The Stacks project

\begin{equation*} \DeclareMathOperator\Coim{Coim} \DeclareMathOperator\Coker{Coker} \DeclareMathOperator\Ext{Ext} \DeclareMathOperator\Hom{Hom} \DeclareMathOperator\Im{Im} \DeclareMathOperator\Ker{Ker} \DeclareMathOperator\Mor{Mor} \DeclareMathOperator\Ob{Ob} \DeclareMathOperator\Sh{Sh} \DeclareMathOperator\SheafExt{\mathcal{E}\mathit{xt}} \DeclareMathOperator\SheafHom{\mathcal{H}\mathit{om}} \DeclareMathOperator\Spec{Spec} \newcommand\colim{\mathop{\mathrm{colim}}\nolimits} \newcommand\lim{\mathop{\mathrm{lim}}\nolimits} \newcommand\Qcoh{\mathit{Qcoh}} \newcommand\Sch{\mathit{Sch}} \newcommand\QCohstack{\mathcal{QC}\!\mathit{oh}} \newcommand\Cohstack{\mathcal{C}\!\mathit{oh}} \newcommand\Spacesstack{\mathcal{S}\!\mathit{paces}} \newcommand\Quotfunctor{\mathrm{Quot}} \newcommand\Hilbfunctor{\mathrm{Hilb}} \newcommand\Curvesstack{\mathcal{C}\!\mathit{urves}} \newcommand\Polarizedstack{\mathcal{P}\!\mathit{olarized}} \newcommand\Complexesstack{\mathcal{C}\!\mathit{omplexes}} \newcommand\Pic{\mathop{\mathrm{Pic}}\nolimits} \newcommand\Picardstack{\mathcal{P}\!\mathit{ic}} \newcommand\Picardfunctor{\mathrm{Pic}} \newcommand\Deformationcategory{\mathcal{D}\!\mathit{ef}} \end{equation*}

Example 10.134.8. Consider the ring map

\begin{eqnarray*} R = \mathbf{Z}[a_1, \ldots , a_ n] & \longrightarrow & S = \mathbf{Z}[\alpha _1, \ldots , \alpha _ n] \\ a_1 & \longmapsto & \alpha _1 + \ldots + \alpha _ n \\ \ldots & \ldots & \ldots \\ a_ n & \longmapsto & \alpha _1 \ldots \alpha _ n \end{eqnarray*}

In other words this is the unique ring map of polynomial rings as indicated such that

\[ x^ n + a_1 x^{n - 1} + \ldots + a_ n = \prod \nolimits _{i = 1}^ n (x + \alpha _ i) \]

holds in $\mathbf{Z}[\alpha _ i, x]$. Another way to say this is that $a_ i$ maps to the $i$th elementary symmetric function in $\alpha _1, \ldots , \alpha _ n$. Note that $S$ is generated by $n$ elements over $R$ subject to $n$ equations. Hence to show that $S$ is a relative global complete intersection over $R$ we have to show that the fibre rings $S \otimes _ R \kappa (\mathfrak p)$ have dimension $0$. This follows as in Example 10.134.7 because the ring map $\mathbf{Z}[a_1, \ldots , a_ n] \to \mathbf{Z}[\alpha _1, \ldots , \alpha _ n]$ is actually finite since each $\alpha _ i \in S$ satisfies the monic equation $x^ n - a_1 x^{n - 1} + \ldots + (-1)^ n a_ n$ over $R$.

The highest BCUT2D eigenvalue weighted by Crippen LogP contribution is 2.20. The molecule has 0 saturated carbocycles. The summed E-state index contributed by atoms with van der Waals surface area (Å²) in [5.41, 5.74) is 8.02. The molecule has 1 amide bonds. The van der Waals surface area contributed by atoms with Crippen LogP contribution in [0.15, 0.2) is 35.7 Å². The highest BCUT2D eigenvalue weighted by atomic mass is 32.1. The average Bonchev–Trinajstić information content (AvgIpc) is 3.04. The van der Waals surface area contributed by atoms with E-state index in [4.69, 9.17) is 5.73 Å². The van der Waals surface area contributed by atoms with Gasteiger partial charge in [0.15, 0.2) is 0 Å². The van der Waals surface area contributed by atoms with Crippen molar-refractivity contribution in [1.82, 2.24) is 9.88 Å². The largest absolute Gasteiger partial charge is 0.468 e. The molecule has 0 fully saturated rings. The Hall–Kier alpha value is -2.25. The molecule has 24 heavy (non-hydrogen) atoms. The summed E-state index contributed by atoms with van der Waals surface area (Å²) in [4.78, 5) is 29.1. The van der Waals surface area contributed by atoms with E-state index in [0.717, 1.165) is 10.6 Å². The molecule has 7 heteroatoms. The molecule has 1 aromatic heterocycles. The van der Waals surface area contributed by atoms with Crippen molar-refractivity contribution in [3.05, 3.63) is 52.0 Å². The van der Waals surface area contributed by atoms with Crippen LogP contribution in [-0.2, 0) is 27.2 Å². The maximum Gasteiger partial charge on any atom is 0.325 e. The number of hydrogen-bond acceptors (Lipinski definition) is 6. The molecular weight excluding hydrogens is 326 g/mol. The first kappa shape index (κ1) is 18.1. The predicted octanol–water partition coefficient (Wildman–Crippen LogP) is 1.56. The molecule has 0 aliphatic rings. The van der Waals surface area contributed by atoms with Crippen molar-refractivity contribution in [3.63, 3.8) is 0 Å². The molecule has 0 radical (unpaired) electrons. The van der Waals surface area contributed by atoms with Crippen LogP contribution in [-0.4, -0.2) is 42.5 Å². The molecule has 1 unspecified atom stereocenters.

Comments (0)

There are also:

  • 2 comment(s) on Section 10.134: Syntomic morphisms

Post a comment

Your email address will not be published. Required fields are marked.

In your comment you can use Markdown and LaTeX style mathematics (enclose it like $\pi$). A preview option is available if you wish to see how it works out (just click on the eye in the toolbar).

Unfortunately JavaScript is disabled in your browser, so the comment preview function will not work.

All contributions are licensed under the GNU Free Documentation License.




In order to prevent bots from posting comments, we would like you to prove that you are human. You can do this by filling in the name of the current tag in the following input field. As a reminder, this is tag 00SR. Beware of the difference between the letter 'O' and the digit '0'.